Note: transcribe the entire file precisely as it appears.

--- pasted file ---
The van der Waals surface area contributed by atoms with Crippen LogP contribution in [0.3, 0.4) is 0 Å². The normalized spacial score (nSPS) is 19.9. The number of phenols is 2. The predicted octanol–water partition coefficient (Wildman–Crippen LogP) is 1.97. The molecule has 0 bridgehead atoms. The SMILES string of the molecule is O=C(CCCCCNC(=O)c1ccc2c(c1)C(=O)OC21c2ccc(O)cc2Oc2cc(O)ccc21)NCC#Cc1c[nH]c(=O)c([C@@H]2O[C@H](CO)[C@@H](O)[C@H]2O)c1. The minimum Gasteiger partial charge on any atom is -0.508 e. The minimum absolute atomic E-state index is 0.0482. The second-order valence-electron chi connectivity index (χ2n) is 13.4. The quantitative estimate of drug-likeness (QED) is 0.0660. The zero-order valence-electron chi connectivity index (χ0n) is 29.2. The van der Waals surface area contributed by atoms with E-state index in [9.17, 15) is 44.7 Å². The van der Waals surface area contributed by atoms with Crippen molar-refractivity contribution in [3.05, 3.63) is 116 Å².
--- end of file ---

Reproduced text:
The van der Waals surface area contributed by atoms with Crippen LogP contribution in [0.3, 0.4) is 0 Å². The normalized spacial score (nSPS) is 19.9. The number of phenols is 2. The predicted octanol–water partition coefficient (Wildman–Crippen LogP) is 1.97. The molecule has 0 bridgehead atoms. The SMILES string of the molecule is O=C(CCCCCNC(=O)c1ccc2c(c1)C(=O)OC21c2ccc(O)cc2Oc2cc(O)ccc21)NCC#Cc1c[nH]c(=O)c([C@@H]2O[C@H](CO)[C@@H](O)[C@H]2O)c1. The minimum Gasteiger partial charge on any atom is -0.508 e. The minimum absolute atomic E-state index is 0.0482. The second-order valence-electron chi connectivity index (χ2n) is 13.4. The quantitative estimate of drug-likeness (QED) is 0.0660. The zero-order valence-electron chi connectivity index (χ0n) is 29.2. The van der Waals surface area contributed by atoms with E-state index in [9.17, 15) is 44.7 Å². The van der Waals surface area contributed by atoms with Crippen molar-refractivity contribution in [3.05, 3.63) is 116 Å².